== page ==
אָמַר רָבָא: פְּשִׁיטָא לִי, נֵר בֵּיתוֹ וְנֵר חֲנוּכָּה — נֵר בֵּיתוֹ עָדִיף, מִשּׁוּם שְׁלוֹם בֵּיתוֹ. נֵר בֵּיתוֹ וְקִידּוּשׁ הַיּוֹם — נֵר בֵּיתוֹ עָדִיף, מִשּׁוּם שְׁלוֹם בֵּיתוֹ. בָּעֵי רָבָא: נֵר חֲנוּכָּה וְקִידּוּשׁ הַיּוֹם מַהוּ? קִידּוּשׁ הַיּוֹם עֲדִיף — דִּתְדִיר, אוֹ דִילְמָא נֵר חֲנוּכָּה עֲדִיף — מִשּׁוּם פַּרְסוֹמֵי נִיסָּא? בָּתַר דְּבַעְיַהּ, הֲדַר פַּשְׁטַהּ: נֵר חֲנוּכָּה עֲדִיף, מִשּׁוּם פַּרְסוֹמֵי נִיסָּא.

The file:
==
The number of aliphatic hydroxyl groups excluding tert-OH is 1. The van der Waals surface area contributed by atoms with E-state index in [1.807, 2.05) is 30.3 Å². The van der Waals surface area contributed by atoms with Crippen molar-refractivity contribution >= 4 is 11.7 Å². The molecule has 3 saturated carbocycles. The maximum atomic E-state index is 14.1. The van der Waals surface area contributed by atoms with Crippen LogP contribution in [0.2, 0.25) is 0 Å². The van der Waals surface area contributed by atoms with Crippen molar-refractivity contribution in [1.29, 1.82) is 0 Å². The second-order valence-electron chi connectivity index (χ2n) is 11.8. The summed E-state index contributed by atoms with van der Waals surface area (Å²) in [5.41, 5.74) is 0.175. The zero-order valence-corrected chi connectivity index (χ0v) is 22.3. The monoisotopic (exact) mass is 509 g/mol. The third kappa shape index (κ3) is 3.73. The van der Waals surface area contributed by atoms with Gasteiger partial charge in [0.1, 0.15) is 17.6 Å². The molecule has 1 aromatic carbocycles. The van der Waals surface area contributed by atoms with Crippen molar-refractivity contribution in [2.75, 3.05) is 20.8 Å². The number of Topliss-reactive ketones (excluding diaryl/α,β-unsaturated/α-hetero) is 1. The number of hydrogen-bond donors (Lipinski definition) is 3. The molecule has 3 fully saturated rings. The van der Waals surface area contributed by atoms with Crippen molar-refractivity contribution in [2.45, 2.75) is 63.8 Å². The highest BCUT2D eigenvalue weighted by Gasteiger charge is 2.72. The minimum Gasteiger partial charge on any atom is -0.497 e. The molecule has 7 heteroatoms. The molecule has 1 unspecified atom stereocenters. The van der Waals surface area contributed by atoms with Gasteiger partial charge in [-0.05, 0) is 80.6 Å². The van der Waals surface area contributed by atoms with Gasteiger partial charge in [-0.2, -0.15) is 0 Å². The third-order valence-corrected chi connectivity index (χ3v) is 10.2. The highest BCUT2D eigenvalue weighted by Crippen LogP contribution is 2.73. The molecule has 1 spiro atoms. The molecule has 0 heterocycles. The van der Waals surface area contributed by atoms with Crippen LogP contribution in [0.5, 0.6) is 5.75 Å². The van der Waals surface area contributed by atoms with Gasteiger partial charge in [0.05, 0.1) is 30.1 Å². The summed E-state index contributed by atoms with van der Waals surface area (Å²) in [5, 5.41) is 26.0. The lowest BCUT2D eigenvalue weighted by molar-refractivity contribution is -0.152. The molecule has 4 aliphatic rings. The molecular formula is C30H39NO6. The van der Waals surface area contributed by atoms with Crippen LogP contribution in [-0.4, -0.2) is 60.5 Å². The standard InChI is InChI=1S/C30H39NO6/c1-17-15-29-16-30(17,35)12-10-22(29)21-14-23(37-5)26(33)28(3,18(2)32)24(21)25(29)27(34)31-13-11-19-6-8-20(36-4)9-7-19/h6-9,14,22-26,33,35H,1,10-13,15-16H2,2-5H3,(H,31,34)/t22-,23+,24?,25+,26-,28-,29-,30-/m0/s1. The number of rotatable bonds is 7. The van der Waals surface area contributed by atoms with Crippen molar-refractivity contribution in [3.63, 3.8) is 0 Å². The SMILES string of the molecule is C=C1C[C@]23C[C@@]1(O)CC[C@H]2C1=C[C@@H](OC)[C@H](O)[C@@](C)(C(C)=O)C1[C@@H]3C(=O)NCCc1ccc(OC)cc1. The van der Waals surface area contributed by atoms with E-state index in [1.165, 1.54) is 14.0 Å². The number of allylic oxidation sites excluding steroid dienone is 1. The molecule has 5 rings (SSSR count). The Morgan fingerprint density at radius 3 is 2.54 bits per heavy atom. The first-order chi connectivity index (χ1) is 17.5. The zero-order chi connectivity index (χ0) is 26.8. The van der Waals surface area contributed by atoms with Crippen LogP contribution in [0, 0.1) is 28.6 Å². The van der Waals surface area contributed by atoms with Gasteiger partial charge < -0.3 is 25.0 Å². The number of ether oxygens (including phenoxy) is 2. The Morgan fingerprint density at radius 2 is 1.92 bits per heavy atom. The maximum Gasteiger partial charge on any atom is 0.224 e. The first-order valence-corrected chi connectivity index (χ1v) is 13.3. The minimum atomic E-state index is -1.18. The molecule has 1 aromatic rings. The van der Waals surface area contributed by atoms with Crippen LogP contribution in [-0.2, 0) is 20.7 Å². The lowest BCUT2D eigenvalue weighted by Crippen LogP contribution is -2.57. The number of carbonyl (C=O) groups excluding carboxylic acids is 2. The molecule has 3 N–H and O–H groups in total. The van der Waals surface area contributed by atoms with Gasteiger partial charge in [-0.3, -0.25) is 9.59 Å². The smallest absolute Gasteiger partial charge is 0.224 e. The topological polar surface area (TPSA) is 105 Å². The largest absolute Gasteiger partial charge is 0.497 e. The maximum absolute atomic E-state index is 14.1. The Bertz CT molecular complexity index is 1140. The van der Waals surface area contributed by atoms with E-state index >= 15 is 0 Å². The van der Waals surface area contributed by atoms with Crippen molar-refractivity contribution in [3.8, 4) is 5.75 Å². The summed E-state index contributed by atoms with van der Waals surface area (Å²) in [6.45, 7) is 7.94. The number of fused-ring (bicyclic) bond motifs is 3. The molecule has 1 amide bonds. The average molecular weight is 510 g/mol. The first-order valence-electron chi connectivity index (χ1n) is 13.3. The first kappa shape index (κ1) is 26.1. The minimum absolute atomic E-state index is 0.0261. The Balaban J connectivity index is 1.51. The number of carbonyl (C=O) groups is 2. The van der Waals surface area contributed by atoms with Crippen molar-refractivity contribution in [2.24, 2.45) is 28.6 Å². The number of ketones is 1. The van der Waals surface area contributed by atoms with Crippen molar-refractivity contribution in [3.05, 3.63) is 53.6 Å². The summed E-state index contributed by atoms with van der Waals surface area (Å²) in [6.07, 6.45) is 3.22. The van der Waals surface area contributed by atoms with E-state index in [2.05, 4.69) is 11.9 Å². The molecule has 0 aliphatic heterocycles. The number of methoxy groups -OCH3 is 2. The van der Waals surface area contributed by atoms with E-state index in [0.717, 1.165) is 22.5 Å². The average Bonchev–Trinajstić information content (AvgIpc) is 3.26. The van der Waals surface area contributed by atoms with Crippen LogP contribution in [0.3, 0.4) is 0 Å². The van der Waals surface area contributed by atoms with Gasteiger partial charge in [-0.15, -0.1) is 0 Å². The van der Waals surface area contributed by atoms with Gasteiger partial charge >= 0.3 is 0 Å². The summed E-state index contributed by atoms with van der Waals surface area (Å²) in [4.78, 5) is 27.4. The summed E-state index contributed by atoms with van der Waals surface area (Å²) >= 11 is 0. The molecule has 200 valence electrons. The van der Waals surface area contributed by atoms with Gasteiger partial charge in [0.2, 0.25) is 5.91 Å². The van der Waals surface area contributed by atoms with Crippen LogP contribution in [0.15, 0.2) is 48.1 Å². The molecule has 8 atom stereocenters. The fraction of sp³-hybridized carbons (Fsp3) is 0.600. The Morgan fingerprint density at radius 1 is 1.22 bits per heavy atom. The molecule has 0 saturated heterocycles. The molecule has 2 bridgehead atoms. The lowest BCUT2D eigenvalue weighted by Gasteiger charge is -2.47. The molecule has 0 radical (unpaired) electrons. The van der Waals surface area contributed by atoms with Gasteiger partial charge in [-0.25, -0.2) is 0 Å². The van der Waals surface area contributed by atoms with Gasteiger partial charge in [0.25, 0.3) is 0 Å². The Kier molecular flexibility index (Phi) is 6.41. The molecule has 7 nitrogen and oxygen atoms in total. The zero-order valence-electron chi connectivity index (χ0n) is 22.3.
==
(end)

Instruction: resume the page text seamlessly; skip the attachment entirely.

Rava said: It is obvious to me that there is a fixed list of priorities. When a person is poor and must choose between purchasing oil to light a Shabbat lamp for his home or purchasing oil to light a Hanukkah lamp, the Shabbat lamp for his home takes precedence. That is due to peace in his home; without the light of that lamp, his family would be sitting and eating their meal in the dark. Similarly, if there is a conflict between acquiring oil to light a lamp for his home and wine for the sanctification [kiddush] of Shabbat day, the lamp for his home takes precedence due to peace in his home. However, Rava raised a dilemma: When the conflict is between oil for a Hanukkah lamp or wine for kiddush of Shabbat day, what is the ruling in that case? Does kiddush of Shabbat day take priority because it is frequent, i.e., it is performed every week, and there is a principle: When there is a conflict between a frequent practice and an infrequent practice, the frequent practice takes precedence? Or, perhaps the Hanukkah lamp takes precedence due to publicity of the miracle? After he raised the dilemma, he then resolved it on his own and he ruled that, in that case, the Hanukkah lamp takes precedence due to publicity of the miracle.